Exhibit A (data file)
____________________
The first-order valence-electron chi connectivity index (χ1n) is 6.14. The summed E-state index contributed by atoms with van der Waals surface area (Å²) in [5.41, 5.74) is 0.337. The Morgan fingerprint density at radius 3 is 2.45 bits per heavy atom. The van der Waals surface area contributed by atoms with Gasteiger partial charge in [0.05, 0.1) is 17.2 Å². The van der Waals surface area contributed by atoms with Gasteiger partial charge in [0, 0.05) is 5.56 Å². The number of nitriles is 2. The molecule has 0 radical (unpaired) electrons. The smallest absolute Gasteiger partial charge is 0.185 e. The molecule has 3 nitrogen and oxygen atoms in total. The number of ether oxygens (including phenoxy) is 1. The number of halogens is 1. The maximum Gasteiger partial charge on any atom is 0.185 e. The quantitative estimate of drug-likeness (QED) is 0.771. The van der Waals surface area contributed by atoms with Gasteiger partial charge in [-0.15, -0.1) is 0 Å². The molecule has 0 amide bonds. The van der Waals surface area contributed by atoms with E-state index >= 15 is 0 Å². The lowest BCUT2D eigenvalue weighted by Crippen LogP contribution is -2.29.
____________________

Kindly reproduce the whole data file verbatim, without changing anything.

The first-order valence-electron chi connectivity index (χ1n) is 6.14. The summed E-state index contributed by atoms with van der Waals surface area (Å²) in [5.41, 5.74) is 0.337. The Morgan fingerprint density at radius 3 is 2.45 bits per heavy atom. The van der Waals surface area contributed by atoms with Gasteiger partial charge in [0.05, 0.1) is 17.2 Å². The van der Waals surface area contributed by atoms with Gasteiger partial charge in [0, 0.05) is 5.56 Å². The number of nitriles is 2. The molecule has 0 radical (unpaired) electrons. The smallest absolute Gasteiger partial charge is 0.185 e. The molecule has 3 nitrogen and oxygen atoms in total. The number of ether oxygens (including phenoxy) is 1. The number of halogens is 1. The maximum Gasteiger partial charge on any atom is 0.185 e. The quantitative estimate of drug-likeness (QED) is 0.771. The van der Waals surface area contributed by atoms with Gasteiger partial charge in [-0.15, -0.1) is 0 Å². The molecule has 0 amide bonds. The van der Waals surface area contributed by atoms with E-state index >= 15 is 0 Å². The lowest BCUT2D eigenvalue weighted by Crippen LogP contribution is -2.29.